Artificial Tooth
Patent 12009/TUB

In case of tooth loss, this invention enables the production of easily available, long-term stable and physiological grafts. The germ that induces later tooth growth is cultivated from human adult stem cells.

Benefits
  1. Use of human adult stem cells (SC)
  2. Adult SCs can be obtained easily and in sufficient amounts
  3. Less effort when growing SCs in mono culture
  4. Simplified organ production due to a substrate free organoid development (xenogeneic free cell culture)
Possible Applications

This three-dimensional in vitro organoid can be used as an in vivo transplant or as an in vitro test system.

Background

In case of a tooth loss, there are several techniques available for artificially replacing the tooth. However, most of these tooth replacement techniques require a severe surgical intervention. Moreover, most of these artificial implants do not fulfill all the physiological requirements a normal tooth should have. Thus there is a need for easily available, physiologically and long lasting transplants.

Technical Description

With the method developed by scientists of the TU Berlin a method for the ex vivo development of a functional, three dimensional tooth germ is provided as well as an application system for the correct upright positioning of the germ transplant during surgery. The germ is cultivated from human adult stem cells without using any substrate or growth factors. Cultivation is carried out in culture dishes with a flat bottom and without attaching the cells to the walls of the dish. According to the method stem cells are co-cultured with endothelial cells. Here the ratio between both cell types is important for an optimal formation and an optimal growth of the tooth germ. The tooth germ should be able to induce tooth growth in vitro and in vivo.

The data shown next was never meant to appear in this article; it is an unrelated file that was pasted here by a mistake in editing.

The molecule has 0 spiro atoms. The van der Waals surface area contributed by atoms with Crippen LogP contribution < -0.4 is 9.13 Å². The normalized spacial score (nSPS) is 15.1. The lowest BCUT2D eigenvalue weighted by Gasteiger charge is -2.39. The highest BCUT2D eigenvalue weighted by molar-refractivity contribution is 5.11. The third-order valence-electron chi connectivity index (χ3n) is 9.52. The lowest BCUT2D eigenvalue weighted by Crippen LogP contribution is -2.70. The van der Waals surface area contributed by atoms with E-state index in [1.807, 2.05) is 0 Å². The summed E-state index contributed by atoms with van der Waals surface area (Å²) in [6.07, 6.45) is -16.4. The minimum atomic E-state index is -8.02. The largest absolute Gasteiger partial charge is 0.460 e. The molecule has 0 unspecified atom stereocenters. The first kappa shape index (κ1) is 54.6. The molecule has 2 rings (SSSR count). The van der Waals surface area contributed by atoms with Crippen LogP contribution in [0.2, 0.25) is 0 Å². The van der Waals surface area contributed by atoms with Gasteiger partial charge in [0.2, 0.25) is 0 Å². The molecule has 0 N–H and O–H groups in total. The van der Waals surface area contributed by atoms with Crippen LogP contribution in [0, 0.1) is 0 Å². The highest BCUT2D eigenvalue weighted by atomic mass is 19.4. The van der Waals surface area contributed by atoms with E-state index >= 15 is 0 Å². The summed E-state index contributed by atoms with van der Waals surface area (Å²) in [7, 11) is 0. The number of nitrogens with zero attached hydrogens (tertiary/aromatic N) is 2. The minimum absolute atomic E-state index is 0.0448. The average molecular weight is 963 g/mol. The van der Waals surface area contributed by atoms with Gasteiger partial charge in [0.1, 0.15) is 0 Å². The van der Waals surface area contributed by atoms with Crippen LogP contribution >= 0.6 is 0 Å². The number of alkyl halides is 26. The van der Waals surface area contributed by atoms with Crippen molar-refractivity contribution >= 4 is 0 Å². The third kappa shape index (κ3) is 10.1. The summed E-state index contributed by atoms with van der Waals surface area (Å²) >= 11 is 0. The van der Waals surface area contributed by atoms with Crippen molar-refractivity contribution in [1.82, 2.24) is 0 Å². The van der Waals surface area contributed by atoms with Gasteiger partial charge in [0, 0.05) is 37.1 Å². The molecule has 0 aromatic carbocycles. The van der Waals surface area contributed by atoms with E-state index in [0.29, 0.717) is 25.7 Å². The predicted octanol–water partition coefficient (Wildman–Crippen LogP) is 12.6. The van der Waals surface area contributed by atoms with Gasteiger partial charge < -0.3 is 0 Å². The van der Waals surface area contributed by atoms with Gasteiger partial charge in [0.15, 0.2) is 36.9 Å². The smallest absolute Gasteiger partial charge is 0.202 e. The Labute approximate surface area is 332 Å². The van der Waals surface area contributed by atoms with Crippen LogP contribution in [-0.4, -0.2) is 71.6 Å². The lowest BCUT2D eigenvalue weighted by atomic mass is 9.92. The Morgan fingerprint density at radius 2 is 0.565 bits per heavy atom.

Contact Us

Ina Krüger

License Manager

+49 (0)30 314-75916
ina.krueger@tu-berlin.de

Technology Readiness Level
TRL 3

Applied research

Property Rights

pending: US
approved: DE, EP, FR, GB

Patent Holder

Technische Universität Berlin

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